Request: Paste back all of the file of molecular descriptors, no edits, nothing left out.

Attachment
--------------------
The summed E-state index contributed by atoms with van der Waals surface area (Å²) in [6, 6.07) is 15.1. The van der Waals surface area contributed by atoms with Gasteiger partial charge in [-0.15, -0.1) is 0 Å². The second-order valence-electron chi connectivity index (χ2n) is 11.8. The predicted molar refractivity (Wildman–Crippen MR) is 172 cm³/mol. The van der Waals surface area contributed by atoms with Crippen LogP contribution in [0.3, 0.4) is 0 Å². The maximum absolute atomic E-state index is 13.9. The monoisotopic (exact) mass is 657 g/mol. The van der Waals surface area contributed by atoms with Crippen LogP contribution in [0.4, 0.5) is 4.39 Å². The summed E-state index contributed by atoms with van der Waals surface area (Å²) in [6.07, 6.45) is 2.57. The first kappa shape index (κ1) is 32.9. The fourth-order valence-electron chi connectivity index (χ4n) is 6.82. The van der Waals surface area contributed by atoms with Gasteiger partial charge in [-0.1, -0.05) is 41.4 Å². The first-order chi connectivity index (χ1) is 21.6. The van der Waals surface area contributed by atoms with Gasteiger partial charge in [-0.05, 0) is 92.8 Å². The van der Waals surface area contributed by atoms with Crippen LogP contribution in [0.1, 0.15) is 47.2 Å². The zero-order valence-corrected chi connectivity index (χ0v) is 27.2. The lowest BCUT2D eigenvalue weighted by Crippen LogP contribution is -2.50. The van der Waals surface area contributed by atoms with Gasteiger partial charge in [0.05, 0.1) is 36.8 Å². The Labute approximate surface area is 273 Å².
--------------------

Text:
The summed E-state index contributed by atoms with van der Waals surface area (Å²) in [6, 6.07) is 15.1. The van der Waals surface area contributed by atoms with Gasteiger partial charge in [-0.15, -0.1) is 0 Å². The second-order valence-electron chi connectivity index (χ2n) is 11.8. The predicted molar refractivity (Wildman–Crippen MR) is 172 cm³/mol. The van der Waals surface area contributed by atoms with Crippen LogP contribution in [0.3, 0.4) is 0 Å². The maximum absolute atomic E-state index is 13.9. The monoisotopic (exact) mass is 657 g/mol. The van der Waals surface area contributed by atoms with Crippen LogP contribution in [0.4, 0.5) is 4.39 Å². The summed E-state index contributed by atoms with van der Waals surface area (Å²) in [6.07, 6.45) is 2.57. The first kappa shape index (κ1) is 32.9. The fourth-order valence-electron chi connectivity index (χ4n) is 6.82. The van der Waals surface area contributed by atoms with Gasteiger partial charge in [-0.1, -0.05) is 41.4 Å². The first-order chi connectivity index (χ1) is 21.6. The van der Waals surface area contributed by atoms with Gasteiger partial charge in [-0.05, 0) is 92.8 Å². The van der Waals surface area contributed by atoms with Crippen LogP contribution in [0.1, 0.15) is 47.2 Å². The zero-order valence-corrected chi connectivity index (χ0v) is 27.2. The lowest BCUT2D eigenvalue weighted by Crippen LogP contribution is -2.50. The van der Waals surface area contributed by atoms with Gasteiger partial charge in [0.05, 0.1) is 36.8 Å². The Labute approximate surface area is 273 Å².